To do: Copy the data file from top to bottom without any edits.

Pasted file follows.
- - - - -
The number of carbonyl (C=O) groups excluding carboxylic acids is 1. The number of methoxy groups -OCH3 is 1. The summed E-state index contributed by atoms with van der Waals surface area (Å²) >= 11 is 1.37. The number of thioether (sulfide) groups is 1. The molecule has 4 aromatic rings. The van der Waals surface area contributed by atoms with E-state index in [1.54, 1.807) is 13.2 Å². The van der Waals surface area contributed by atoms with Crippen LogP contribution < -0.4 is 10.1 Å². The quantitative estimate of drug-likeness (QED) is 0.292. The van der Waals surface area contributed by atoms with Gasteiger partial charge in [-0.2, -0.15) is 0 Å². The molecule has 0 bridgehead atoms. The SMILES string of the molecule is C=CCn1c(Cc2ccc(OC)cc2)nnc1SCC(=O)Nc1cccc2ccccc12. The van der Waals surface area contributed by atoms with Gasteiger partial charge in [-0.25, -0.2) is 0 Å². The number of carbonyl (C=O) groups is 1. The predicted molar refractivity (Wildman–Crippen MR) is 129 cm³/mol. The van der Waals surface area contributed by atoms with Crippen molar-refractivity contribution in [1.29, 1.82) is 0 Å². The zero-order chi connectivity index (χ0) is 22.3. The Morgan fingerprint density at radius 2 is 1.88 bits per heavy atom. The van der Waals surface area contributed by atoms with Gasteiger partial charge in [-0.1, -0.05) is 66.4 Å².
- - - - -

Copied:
The number of carbonyl (C=O) groups excluding carboxylic acids is 1. The number of methoxy groups -OCH3 is 1. The summed E-state index contributed by atoms with van der Waals surface area (Å²) >= 11 is 1.37. The number of thioether (sulfide) groups is 1. The molecule has 4 aromatic rings. The van der Waals surface area contributed by atoms with E-state index in [1.54, 1.807) is 13.2 Å². The van der Waals surface area contributed by atoms with Crippen LogP contribution < -0.4 is 10.1 Å². The quantitative estimate of drug-likeness (QED) is 0.292. The van der Waals surface area contributed by atoms with Gasteiger partial charge in [-0.2, -0.15) is 0 Å². The molecule has 0 bridgehead atoms. The SMILES string of the molecule is C=CCn1c(Cc2ccc(OC)cc2)nnc1SCC(=O)Nc1cccc2ccccc12. The van der Waals surface area contributed by atoms with Gasteiger partial charge in [-0.25, -0.2) is 0 Å². The number of carbonyl (C=O) groups is 1. The predicted molar refractivity (Wildman–Crippen MR) is 129 cm³/mol. The van der Waals surface area contributed by atoms with Crippen molar-refractivity contribution in [1.29, 1.82) is 0 Å². The zero-order chi connectivity index (χ0) is 22.3. The Morgan fingerprint density at radius 2 is 1.88 bits per heavy atom. The van der Waals surface area contributed by atoms with Gasteiger partial charge in [-0.1, -0.05) is 66.4 Å².